The most obvious difference between Didik’s gender identities and his ethnic identities is that while in his art, and to some extent in his life, Didik openly transgresses gender stereotypes, his Chinese identity is concealed from the wider public in life and doesn’t openly figure in his dance. This wasn’t always true, but I would argue that even today, when his Chinese identity is hidden, his experiences as an Indonesian-Chinese profoundly shape his art. What shows is not anything specifically Chinese, but rather his experience as someone who in life has to wear a mask to conceal his face and someone who has been bothered by being defined by a single face, a single ethnic identity, a single stereotype, “the Chinese.” While Didik doesn’t openly criticize the symptoms of racism, by his ability to “be” many different characters and to have many different faces during a single dance he challenges the idea that a person is predestined to have a single, fixed identity, and attacks the underlying logic of thinking about people in terms of ethnic stereotypes. The surprises and the resulting uncertainty are not unlike when people saw the Chinese boy and were astonished that he could dance Javanese dance, or when they see that Didik, a man, can be an excellent female dancer.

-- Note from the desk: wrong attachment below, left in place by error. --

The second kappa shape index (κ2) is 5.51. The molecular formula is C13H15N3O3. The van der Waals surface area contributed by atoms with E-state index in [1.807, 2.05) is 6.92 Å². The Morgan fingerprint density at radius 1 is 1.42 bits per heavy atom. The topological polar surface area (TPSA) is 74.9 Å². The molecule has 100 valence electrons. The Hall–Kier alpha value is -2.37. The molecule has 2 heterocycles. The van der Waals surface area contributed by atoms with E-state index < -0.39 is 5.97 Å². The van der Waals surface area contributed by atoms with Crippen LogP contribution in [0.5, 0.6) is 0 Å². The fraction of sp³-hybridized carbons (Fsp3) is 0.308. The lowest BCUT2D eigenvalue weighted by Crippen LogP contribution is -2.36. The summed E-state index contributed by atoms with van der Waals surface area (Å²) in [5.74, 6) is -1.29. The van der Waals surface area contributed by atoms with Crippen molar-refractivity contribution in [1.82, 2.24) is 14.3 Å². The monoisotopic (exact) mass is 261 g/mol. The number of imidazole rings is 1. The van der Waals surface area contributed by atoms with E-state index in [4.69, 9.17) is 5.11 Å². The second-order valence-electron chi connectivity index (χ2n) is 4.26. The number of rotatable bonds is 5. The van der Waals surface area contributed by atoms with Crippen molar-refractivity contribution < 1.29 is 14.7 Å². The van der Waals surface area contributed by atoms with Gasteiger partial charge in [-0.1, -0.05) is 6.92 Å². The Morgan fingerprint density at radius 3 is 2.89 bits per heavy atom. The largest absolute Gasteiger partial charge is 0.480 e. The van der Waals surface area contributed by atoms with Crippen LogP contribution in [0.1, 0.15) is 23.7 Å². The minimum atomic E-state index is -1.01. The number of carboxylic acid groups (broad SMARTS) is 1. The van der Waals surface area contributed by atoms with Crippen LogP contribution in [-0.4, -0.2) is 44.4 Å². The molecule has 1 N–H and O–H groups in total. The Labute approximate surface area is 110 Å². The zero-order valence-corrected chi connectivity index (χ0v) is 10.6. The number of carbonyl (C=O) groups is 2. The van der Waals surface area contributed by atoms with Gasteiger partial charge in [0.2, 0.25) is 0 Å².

If Didik is a gay, as many people believe, there may be another point to be made here. Perhaps his gay identity is like his Chinese identity in that it is something that he hides and that compels him to “wear a mask” in public life. It would be then another thing, like his Chinese-ness, that resonates, and is in some ways “behind”, his play of masks on stage.[18] Didik never told me whether he is gay or not and never raised the issue, and I have never asked him either. At this point, I rather like the fact that I am not sure – it reminds me that when one is facing someone – or when one writes a paper such as this one -- one is always facing only one of the person’s many masks, while being surrounded by rumours about what is behind the mask.